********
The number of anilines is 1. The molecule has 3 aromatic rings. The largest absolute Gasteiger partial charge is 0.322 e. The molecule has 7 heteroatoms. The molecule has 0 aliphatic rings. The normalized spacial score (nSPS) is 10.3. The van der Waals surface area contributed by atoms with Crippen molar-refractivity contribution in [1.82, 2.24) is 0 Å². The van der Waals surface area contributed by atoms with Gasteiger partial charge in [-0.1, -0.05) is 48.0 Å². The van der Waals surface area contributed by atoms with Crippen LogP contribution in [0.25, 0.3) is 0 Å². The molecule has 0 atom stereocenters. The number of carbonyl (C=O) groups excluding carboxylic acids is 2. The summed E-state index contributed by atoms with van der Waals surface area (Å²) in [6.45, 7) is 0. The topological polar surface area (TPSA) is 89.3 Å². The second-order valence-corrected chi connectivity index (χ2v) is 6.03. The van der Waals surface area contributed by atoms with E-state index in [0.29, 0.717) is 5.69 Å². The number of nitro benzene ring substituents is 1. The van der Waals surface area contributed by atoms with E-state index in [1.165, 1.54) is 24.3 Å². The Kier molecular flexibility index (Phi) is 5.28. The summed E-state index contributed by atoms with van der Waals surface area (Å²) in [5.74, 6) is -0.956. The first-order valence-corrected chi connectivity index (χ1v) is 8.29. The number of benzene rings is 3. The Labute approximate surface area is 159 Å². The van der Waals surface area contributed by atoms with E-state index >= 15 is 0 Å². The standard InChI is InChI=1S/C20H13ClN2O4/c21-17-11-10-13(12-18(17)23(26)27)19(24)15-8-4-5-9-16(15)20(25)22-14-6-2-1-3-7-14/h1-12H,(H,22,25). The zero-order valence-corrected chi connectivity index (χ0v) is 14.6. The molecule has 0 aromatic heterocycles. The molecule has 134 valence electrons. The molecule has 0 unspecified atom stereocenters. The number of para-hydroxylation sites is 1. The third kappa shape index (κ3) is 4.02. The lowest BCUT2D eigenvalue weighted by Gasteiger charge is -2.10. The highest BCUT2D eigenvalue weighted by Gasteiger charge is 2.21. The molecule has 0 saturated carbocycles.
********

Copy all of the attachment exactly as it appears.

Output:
The number of anilines is 1. The molecule has 3 aromatic rings. The largest absolute Gasteiger partial charge is 0.322 e. The molecule has 7 heteroatoms. The molecule has 0 aliphatic rings. The normalized spacial score (nSPS) is 10.3. The van der Waals surface area contributed by atoms with Crippen molar-refractivity contribution in [1.82, 2.24) is 0 Å². The van der Waals surface area contributed by atoms with Gasteiger partial charge in [-0.1, -0.05) is 48.0 Å². The van der Waals surface area contributed by atoms with Crippen LogP contribution in [0.25, 0.3) is 0 Å². The molecule has 0 atom stereocenters. The number of carbonyl (C=O) groups excluding carboxylic acids is 2. The summed E-state index contributed by atoms with van der Waals surface area (Å²) in [6.45, 7) is 0. The topological polar surface area (TPSA) is 89.3 Å². The second-order valence-corrected chi connectivity index (χ2v) is 6.03. The van der Waals surface area contributed by atoms with E-state index in [0.29, 0.717) is 5.69 Å². The number of nitro benzene ring substituents is 1. The van der Waals surface area contributed by atoms with E-state index in [1.165, 1.54) is 24.3 Å². The Kier molecular flexibility index (Phi) is 5.28. The summed E-state index contributed by atoms with van der Waals surface area (Å²) in [5.74, 6) is -0.956. The first-order valence-corrected chi connectivity index (χ1v) is 8.29. The number of benzene rings is 3. The Labute approximate surface area is 159 Å². The van der Waals surface area contributed by atoms with E-state index >= 15 is 0 Å². The standard InChI is InChI=1S/C20H13ClN2O4/c21-17-11-10-13(12-18(17)23(26)27)19(24)15-8-4-5-9-16(15)20(25)22-14-6-2-1-3-7-14/h1-12H,(H,22,25). The zero-order valence-corrected chi connectivity index (χ0v) is 14.6. The molecule has 0 aromatic heterocycles. The molecule has 134 valence electrons. The molecule has 0 unspecified atom stereocenters. The number of para-hydroxylation sites is 1. The third kappa shape index (κ3) is 4.02. The lowest BCUT2D eigenvalue weighted by Gasteiger charge is -2.10. The highest BCUT2D eigenvalue weighted by Gasteiger charge is 2.21. The molecule has 0 saturated carbocycles.